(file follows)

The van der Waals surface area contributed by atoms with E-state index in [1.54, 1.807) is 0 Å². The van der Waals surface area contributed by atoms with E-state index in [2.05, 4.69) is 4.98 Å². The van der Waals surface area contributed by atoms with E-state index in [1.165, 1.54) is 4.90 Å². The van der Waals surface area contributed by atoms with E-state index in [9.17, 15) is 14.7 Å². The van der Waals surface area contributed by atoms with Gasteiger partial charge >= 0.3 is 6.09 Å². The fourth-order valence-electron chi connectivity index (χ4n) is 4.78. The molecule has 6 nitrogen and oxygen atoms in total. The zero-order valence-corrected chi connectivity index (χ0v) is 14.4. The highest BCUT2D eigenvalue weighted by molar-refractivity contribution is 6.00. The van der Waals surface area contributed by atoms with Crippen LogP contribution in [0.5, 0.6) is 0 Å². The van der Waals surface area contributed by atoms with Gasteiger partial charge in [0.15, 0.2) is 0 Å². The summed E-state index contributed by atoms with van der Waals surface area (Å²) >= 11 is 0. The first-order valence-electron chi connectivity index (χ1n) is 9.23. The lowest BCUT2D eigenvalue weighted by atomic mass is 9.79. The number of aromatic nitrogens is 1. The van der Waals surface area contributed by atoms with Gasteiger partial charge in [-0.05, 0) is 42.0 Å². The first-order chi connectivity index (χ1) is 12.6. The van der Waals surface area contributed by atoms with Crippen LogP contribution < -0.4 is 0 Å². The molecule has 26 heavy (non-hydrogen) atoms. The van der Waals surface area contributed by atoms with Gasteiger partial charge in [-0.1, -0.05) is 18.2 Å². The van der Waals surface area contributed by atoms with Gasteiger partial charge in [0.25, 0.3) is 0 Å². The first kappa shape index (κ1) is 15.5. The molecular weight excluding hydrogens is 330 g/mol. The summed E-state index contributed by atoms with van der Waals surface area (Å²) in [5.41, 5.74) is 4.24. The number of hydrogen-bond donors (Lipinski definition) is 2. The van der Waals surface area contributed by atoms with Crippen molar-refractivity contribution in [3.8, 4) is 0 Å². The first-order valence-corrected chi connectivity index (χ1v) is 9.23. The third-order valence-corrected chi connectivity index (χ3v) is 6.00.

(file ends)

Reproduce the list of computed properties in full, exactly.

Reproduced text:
The van der Waals surface area contributed by atoms with E-state index in [1.54, 1.807) is 0 Å². The van der Waals surface area contributed by atoms with E-state index in [2.05, 4.69) is 4.98 Å². The van der Waals surface area contributed by atoms with E-state index in [1.165, 1.54) is 4.90 Å². The van der Waals surface area contributed by atoms with E-state index in [9.17, 15) is 14.7 Å². The van der Waals surface area contributed by atoms with Gasteiger partial charge >= 0.3 is 6.09 Å². The fourth-order valence-electron chi connectivity index (χ4n) is 4.78. The molecule has 6 nitrogen and oxygen atoms in total. The zero-order valence-corrected chi connectivity index (χ0v) is 14.4. The highest BCUT2D eigenvalue weighted by molar-refractivity contribution is 6.00. The van der Waals surface area contributed by atoms with Crippen LogP contribution in [0.5, 0.6) is 0 Å². The van der Waals surface area contributed by atoms with Gasteiger partial charge in [0.15, 0.2) is 0 Å². The summed E-state index contributed by atoms with van der Waals surface area (Å²) >= 11 is 0. The first-order valence-electron chi connectivity index (χ1n) is 9.23. The lowest BCUT2D eigenvalue weighted by atomic mass is 9.79. The number of aromatic nitrogens is 1. The van der Waals surface area contributed by atoms with Gasteiger partial charge in [-0.05, 0) is 42.0 Å². The first-order chi connectivity index (χ1) is 12.6. The van der Waals surface area contributed by atoms with Crippen LogP contribution < -0.4 is 0 Å². The molecule has 26 heavy (non-hydrogen) atoms. The van der Waals surface area contributed by atoms with Gasteiger partial charge in [-0.1, -0.05) is 18.2 Å². The van der Waals surface area contributed by atoms with Gasteiger partial charge in [0.25, 0.3) is 0 Å². The first kappa shape index (κ1) is 15.5. The molecular weight excluding hydrogens is 330 g/mol. The summed E-state index contributed by atoms with van der Waals surface area (Å²) in [5.41, 5.74) is 4.24. The number of hydrogen-bond donors (Lipinski definition) is 2. The van der Waals surface area contributed by atoms with Crippen molar-refractivity contribution in [3.8, 4) is 0 Å². The first-order valence-corrected chi connectivity index (χ1v) is 9.23. The third-order valence-corrected chi connectivity index (χ3v) is 6.00.